Schultz and Django

But if you put aside the classic Western and look at what has been selected by the Academy since the 1960s it makes a lot of sense that Quentin Tarantino’s Django Unchained is not only a Best Picture nominee this year, but a real contender for the win.  Set in the South two years before the Civil War, the film follows a slave named Django (Jamie Foxx) whose past owners lead him to meet up with German-born, dentist-turned-bounty hunter Dr. King Schultz (Christoph Waltz).  Schultz’s next target is the wanted-dead-or-alive Brittle brothers, and only Django can help him literally recognize his bounty.  Schultz serves as mentor in survival and pursuit skills for Django who is squarely focused on rescuing long-lost wife Broomhilda (Kerry Washington).  The search ultimately leads to a more complicated than necessary scheme to buy Broomhilda from infamous plantation owner Calvin Candie (Leonardo DiCaprio), if only his loyal house slave Stephen (Samuel L. Jackson) will not stand in the way.

So what is the formula for a successful Western in the 21st century and why should Django Unchained make the cut?

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Has Quentin Tarantino won any big mainstream awards since he won the best screenplay Academy Award for Pulp Fiction?  So what’s going to be his next big winner?  He was nominated for best director for Pulp Fiction and Inglourious Basterds.  I think Jackie Brown is one of the best and coolest retro films ever made.  His Kill Bill series and Grind House films I could probably take or leave.

What about Leonardo DiCaprio?  He has garnered Academy Award nominations for What’s Eating Gilbert Grape, The Aviator and Blood Diamond.  He won a Golden Globe Award for The Aviator.  But no Oscar yet?

Inglourious Basterds was an incredible, bloody violent Dirty Dozen meets Guns of Navarone World War II epic, bizarre, parallel history (?) action film (the one where Brad Pitt leads a group of American soldiers scalping Nazis).  The standout performance was Christoph Waltz as the most vile Nazi fiction character in movie history, maybe second only to Ralph Fiennes’ performance as a similar real-life villain in Schindler’s List.  But where Fiennes didn’t win the Oscar, Waltz walked away with one for Inglourious Basterds, and rightly so.  So it is awesome he will be co-star of the new film Django Unchained, along with Jamie Foxx, best actor Oscar winner for playing Ray Charles brilliantly in the movie Ray.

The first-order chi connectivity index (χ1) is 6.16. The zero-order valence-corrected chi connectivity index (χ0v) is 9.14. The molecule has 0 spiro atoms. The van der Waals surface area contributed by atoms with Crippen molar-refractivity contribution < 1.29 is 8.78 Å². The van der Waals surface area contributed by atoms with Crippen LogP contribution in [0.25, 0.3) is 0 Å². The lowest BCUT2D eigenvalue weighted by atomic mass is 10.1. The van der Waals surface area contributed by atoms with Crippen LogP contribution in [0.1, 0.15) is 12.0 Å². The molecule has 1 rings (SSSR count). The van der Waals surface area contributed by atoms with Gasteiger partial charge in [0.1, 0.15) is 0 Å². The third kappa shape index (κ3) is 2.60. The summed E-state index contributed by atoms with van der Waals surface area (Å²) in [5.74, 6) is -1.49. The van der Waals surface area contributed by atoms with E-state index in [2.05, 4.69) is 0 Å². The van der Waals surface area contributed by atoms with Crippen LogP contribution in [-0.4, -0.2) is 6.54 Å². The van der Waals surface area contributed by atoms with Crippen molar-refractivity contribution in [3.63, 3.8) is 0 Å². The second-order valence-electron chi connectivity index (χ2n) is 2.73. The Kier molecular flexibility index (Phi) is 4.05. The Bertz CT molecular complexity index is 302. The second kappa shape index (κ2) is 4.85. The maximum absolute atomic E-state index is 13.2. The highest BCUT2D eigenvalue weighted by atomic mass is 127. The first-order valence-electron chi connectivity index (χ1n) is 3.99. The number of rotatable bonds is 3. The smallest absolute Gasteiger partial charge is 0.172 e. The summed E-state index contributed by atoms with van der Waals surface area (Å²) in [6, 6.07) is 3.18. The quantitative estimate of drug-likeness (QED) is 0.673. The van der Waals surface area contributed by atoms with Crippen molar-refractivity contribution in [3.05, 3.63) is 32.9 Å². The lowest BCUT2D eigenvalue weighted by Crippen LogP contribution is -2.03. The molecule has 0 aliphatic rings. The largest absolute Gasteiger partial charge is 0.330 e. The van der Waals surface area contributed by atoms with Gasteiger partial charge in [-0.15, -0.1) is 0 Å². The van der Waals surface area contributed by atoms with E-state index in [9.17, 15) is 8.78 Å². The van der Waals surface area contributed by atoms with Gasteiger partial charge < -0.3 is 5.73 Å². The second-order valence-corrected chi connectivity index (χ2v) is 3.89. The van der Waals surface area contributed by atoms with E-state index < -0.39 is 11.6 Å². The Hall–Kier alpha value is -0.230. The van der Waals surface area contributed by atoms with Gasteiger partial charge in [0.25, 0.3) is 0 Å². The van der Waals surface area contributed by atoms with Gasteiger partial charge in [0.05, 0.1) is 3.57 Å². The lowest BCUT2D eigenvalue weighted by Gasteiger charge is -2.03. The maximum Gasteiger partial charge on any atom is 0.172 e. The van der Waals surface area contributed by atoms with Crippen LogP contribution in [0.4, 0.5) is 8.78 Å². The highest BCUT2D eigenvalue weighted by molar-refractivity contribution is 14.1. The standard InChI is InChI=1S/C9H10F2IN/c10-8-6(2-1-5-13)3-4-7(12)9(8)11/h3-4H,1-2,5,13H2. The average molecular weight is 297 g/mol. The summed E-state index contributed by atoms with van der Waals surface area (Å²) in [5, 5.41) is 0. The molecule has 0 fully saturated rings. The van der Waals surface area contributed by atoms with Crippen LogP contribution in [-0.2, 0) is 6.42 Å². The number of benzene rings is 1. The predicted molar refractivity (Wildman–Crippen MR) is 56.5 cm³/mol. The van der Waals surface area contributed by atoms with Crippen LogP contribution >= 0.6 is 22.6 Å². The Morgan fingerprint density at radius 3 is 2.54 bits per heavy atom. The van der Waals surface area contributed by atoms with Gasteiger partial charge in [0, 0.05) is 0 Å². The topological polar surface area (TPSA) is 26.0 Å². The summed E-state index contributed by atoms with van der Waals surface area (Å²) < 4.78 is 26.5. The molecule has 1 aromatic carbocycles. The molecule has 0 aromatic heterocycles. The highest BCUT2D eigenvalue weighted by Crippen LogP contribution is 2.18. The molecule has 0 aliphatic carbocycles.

At Comic-Con this year, writer Jason McClain shared with me that the Django Unchained promotion booth offsite was informing people if you found one of the “Django girls” in red shirts throughout San Diego and you recited the key phrase “the D is silent” you’d get a coin that you could exchange for a free T-shirt.  We each ended up with two coins, thanks to Jason’s scanning of the crowds.  As Jason says, T-shirts are top-level swag.  For future reference, here are the shirts given away, and if you got one hold onto it, as I think Django Unchained may actually be a big Christmas release hit film this year.

I have a seen a few trailers for Django Unchained, but this is the first trailer that confirmed I will see this movie.  It clearly lays out what the film is about (rare for trailers these days):  A Civil War era bounty hunter (Waltz) frees a slave named Django (Foxx) who can help him track down his bounty in exchange for Django’s freedom and freeing Django’s wife, apparently sold to a rich Rhett Butler type, played by DiCaprio.  Starting with Johnny Cash singing over a slave driver… An unexpected highwayman confrontation…  Bounty hunters?  A western with 1970s soundtrack that sounds like the theme to Shaft?  Think Quentin Tarantino and it all makes sense.

Enjoy this really, really good trailer for Django Unchained

This one is certain to get Oscar nominations in the spring and maybe land a few wins for Foxx, DiCaprio and Tarantino.

C.J. Bunce